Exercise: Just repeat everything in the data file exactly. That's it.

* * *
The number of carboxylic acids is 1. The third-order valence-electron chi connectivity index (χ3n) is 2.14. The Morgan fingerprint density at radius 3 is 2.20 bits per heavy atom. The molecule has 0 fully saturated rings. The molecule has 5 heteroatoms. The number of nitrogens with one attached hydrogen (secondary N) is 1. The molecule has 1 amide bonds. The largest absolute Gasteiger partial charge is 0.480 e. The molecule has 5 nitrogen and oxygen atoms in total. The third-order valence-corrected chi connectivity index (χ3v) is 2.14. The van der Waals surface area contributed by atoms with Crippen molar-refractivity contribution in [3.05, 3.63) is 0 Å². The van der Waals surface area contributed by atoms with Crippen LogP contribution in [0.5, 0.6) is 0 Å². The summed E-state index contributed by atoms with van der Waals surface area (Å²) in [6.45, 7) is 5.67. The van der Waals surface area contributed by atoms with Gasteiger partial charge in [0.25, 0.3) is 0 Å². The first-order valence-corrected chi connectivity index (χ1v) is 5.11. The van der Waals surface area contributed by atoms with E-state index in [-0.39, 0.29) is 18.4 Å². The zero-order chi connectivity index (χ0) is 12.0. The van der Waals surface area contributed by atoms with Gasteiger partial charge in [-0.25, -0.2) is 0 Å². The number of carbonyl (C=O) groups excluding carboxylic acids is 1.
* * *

The number of carboxylic acids is 1. The third-order valence-electron chi connectivity index (χ3n) is 2.14. The Morgan fingerprint density at radius 3 is 2.20 bits per heavy atom. The molecule has 0 fully saturated rings. The molecule has 5 heteroatoms. The number of nitrogens with one attached hydrogen (secondary N) is 1. The molecule has 1 amide bonds. The largest absolute Gasteiger partial charge is 0.480 e. The molecule has 5 nitrogen and oxygen atoms in total. The third-order valence-corrected chi connectivity index (χ3v) is 2.14. The van der Waals surface area contributed by atoms with Crippen molar-refractivity contribution in [3.05, 3.63) is 0 Å². The van der Waals surface area contributed by atoms with Crippen LogP contribution in [0.5, 0.6) is 0 Å². The summed E-state index contributed by atoms with van der Waals surface area (Å²) in [6.45, 7) is 5.67. The van der Waals surface area contributed by atoms with Gasteiger partial charge in [0.25, 0.3) is 0 Å². The first-order valence-corrected chi connectivity index (χ1v) is 5.11. The van der Waals surface area contributed by atoms with E-state index in [-0.39, 0.29) is 18.4 Å². The zero-order chi connectivity index (χ0) is 12.0. The van der Waals surface area contributed by atoms with Gasteiger partial charge in [-0.25, -0.2) is 0 Å². The number of carbonyl (C=O) groups excluding carboxylic acids is 1.